But there’s no guarantee 37-year-old Lane will remain free for long. A Muscogee County Superior Court judge declared a mistrial Wednesday after jurors deliberated the murder case for three days. Now prosecutors have to decide whether to put the former U.S. Marine from Pell City, Ala., on trial a second time.
“I hate for any of us to have to go through this again,” Carol Lane, the defendant’s wife, told the Columbus Ledger-Enquirer. “I definitely hate it for my husband to go through this again, but I can truly say I admire his strength, because he’s known all along he had the truth on his side, and he would do whatever he needed to do to completely clear his name.”
Lane became a suspect almost immediately in the Oct. 19, 1992, slaying of local school superintendent Jim Burns, who was stabbed to death in the bedroom of his home. Police pulled over Lane, then a 17-year-old high school student, driving a pickup truck that matched a witness’ description one spotted near Burns’ home. And empty knife sheath was found inside Lane’s truck.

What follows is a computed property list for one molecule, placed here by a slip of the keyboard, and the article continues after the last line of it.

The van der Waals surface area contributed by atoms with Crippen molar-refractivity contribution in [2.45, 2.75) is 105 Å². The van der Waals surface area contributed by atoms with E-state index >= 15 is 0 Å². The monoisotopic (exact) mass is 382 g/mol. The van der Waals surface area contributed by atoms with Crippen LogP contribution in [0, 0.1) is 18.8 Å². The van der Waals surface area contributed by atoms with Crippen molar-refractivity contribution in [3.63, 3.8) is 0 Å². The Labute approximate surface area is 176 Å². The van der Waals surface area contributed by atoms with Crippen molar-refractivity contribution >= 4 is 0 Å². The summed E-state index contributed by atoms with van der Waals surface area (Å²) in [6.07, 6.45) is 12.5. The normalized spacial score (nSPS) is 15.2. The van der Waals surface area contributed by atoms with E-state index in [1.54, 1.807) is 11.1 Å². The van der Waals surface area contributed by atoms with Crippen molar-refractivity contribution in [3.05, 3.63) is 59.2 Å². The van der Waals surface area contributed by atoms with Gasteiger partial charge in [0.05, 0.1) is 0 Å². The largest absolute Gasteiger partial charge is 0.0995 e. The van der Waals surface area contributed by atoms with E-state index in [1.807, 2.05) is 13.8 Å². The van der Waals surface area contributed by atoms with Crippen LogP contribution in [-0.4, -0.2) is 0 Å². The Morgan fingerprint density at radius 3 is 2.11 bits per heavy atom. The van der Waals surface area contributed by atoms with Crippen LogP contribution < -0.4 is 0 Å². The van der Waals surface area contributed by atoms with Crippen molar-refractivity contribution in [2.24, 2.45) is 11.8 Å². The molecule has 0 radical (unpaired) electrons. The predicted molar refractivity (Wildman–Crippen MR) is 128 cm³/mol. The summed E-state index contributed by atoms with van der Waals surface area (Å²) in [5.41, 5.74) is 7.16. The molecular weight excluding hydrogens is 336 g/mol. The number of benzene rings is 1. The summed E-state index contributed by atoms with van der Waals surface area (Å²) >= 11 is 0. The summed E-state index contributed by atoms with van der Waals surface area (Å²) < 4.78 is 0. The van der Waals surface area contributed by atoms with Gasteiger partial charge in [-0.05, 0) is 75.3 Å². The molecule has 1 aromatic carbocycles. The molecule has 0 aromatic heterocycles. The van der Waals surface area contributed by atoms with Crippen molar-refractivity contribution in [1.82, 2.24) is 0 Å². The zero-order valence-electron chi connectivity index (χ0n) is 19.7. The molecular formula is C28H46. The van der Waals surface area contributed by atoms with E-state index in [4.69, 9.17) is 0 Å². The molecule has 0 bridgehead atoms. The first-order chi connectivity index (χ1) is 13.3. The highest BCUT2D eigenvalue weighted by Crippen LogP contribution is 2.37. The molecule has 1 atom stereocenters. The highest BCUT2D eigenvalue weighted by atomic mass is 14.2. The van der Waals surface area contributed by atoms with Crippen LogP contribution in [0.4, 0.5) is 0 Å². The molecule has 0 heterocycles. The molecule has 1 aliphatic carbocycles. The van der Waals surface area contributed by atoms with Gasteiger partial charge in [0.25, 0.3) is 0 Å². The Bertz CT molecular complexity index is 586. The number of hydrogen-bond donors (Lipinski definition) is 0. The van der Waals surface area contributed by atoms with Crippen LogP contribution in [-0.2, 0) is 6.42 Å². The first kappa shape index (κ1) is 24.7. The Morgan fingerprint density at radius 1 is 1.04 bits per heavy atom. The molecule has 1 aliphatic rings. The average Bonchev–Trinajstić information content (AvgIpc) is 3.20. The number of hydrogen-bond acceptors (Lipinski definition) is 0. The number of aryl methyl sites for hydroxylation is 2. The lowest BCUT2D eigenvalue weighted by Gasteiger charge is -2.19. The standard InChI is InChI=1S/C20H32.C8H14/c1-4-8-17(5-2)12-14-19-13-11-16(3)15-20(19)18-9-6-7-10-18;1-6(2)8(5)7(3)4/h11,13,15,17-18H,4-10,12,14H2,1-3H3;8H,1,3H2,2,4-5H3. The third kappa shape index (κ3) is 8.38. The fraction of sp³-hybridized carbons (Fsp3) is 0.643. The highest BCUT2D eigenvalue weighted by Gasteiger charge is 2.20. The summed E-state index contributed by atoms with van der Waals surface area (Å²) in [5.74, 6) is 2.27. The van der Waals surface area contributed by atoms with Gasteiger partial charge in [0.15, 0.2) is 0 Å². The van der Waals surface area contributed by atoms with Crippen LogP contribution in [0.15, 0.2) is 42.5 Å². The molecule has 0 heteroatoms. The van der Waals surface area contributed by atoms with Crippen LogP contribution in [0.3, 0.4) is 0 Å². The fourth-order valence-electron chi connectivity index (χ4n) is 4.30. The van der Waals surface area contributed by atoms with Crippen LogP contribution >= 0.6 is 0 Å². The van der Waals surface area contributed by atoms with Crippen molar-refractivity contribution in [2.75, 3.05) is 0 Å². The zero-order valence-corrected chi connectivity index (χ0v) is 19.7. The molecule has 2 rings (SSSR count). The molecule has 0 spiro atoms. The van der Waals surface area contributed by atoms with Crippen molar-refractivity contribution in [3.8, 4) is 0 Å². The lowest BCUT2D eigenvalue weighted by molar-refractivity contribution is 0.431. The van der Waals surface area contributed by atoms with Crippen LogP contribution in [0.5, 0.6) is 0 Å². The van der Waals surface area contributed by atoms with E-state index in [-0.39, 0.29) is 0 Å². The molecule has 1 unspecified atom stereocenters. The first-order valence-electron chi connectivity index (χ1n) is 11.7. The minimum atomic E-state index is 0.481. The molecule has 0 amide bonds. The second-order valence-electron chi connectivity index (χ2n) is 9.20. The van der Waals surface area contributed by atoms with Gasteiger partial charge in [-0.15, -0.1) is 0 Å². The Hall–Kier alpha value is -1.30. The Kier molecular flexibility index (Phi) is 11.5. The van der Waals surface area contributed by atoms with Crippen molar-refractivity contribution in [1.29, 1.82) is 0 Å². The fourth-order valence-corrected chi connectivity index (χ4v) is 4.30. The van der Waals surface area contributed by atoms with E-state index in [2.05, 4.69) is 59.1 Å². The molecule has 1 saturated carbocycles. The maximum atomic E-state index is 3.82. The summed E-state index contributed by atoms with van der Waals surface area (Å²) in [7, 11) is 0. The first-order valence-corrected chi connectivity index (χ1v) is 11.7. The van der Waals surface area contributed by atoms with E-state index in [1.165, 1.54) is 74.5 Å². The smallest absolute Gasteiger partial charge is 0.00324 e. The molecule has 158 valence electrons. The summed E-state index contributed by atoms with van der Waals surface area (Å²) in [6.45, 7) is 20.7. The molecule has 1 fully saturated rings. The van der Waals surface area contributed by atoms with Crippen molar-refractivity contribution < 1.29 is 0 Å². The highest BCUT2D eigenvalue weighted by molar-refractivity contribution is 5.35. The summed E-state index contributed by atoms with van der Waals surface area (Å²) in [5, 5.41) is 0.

However, Lane was let go for nearly two decades until his arrest on murder charges in 2010, after authorities said they had DNA evidence that linked him to the murder weapon.
That forensic evidence fell apart in the courtroom last week and was largely blamed for causing prosecutors’ case to unravel. Experts testifying for the prosecution told jurors DNA tests on the knife used to ill Burns didn’t implicate Lane, but only showed he couldn’t be excluded as a suspect.